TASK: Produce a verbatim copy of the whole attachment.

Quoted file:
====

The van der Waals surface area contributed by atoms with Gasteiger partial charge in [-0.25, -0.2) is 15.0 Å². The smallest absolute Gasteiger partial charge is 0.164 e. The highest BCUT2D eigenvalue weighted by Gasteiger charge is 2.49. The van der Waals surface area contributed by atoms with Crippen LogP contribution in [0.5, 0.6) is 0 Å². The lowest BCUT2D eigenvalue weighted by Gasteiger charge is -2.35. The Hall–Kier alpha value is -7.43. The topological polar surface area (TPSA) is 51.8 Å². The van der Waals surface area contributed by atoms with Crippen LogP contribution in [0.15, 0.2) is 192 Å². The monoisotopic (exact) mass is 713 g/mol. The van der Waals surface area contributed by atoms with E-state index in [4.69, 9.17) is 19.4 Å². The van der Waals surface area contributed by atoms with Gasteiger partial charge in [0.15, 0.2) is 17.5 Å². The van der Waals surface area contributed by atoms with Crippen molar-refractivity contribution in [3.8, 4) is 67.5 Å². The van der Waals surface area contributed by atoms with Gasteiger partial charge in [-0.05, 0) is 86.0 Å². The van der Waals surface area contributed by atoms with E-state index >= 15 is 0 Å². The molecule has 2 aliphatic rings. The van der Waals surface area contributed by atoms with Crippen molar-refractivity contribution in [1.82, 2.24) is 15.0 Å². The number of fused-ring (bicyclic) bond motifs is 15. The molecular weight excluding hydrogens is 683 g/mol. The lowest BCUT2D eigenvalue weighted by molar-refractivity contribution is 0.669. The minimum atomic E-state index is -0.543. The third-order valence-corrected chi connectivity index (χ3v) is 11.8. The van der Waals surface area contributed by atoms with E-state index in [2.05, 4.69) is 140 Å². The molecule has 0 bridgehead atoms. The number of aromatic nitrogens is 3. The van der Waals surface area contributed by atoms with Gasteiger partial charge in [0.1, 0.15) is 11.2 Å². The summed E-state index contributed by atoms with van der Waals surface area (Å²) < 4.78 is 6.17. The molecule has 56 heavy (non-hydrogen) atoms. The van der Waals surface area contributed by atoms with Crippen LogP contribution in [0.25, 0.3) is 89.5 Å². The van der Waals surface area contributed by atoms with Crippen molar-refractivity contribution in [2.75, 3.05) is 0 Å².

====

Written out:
The van der Waals surface area contributed by atoms with Gasteiger partial charge in [-0.25, -0.2) is 15.0 Å². The smallest absolute Gasteiger partial charge is 0.164 e. The highest BCUT2D eigenvalue weighted by Gasteiger charge is 2.49. The van der Waals surface area contributed by atoms with Crippen LogP contribution in [0.5, 0.6) is 0 Å². The lowest BCUT2D eigenvalue weighted by Gasteiger charge is -2.35. The Hall–Kier alpha value is -7.43. The topological polar surface area (TPSA) is 51.8 Å². The van der Waals surface area contributed by atoms with Crippen LogP contribution in [0.15, 0.2) is 192 Å². The monoisotopic (exact) mass is 713 g/mol. The van der Waals surface area contributed by atoms with E-state index in [4.69, 9.17) is 19.4 Å². The van der Waals surface area contributed by atoms with Gasteiger partial charge in [0.15, 0.2) is 17.5 Å². The van der Waals surface area contributed by atoms with Crippen molar-refractivity contribution in [3.8, 4) is 67.5 Å². The van der Waals surface area contributed by atoms with Gasteiger partial charge in [-0.05, 0) is 86.0 Å². The van der Waals surface area contributed by atoms with E-state index >= 15 is 0 Å². The molecule has 2 aliphatic rings. The van der Waals surface area contributed by atoms with Crippen molar-refractivity contribution in [1.82, 2.24) is 15.0 Å². The number of fused-ring (bicyclic) bond motifs is 15. The molecular weight excluding hydrogens is 683 g/mol. The lowest BCUT2D eigenvalue weighted by molar-refractivity contribution is 0.669. The minimum atomic E-state index is -0.543. The third-order valence-corrected chi connectivity index (χ3v) is 11.8. The van der Waals surface area contributed by atoms with E-state index in [2.05, 4.69) is 140 Å². The molecule has 0 bridgehead atoms. The number of aromatic nitrogens is 3. The van der Waals surface area contributed by atoms with Gasteiger partial charge in [0.1, 0.15) is 11.2 Å². The summed E-state index contributed by atoms with van der Waals surface area (Å²) < 4.78 is 6.17. The molecule has 56 heavy (non-hydrogen) atoms. The van der Waals surface area contributed by atoms with Crippen LogP contribution in [0.25, 0.3) is 89.5 Å². The van der Waals surface area contributed by atoms with Crippen molar-refractivity contribution in [2.75, 3.05) is 0 Å².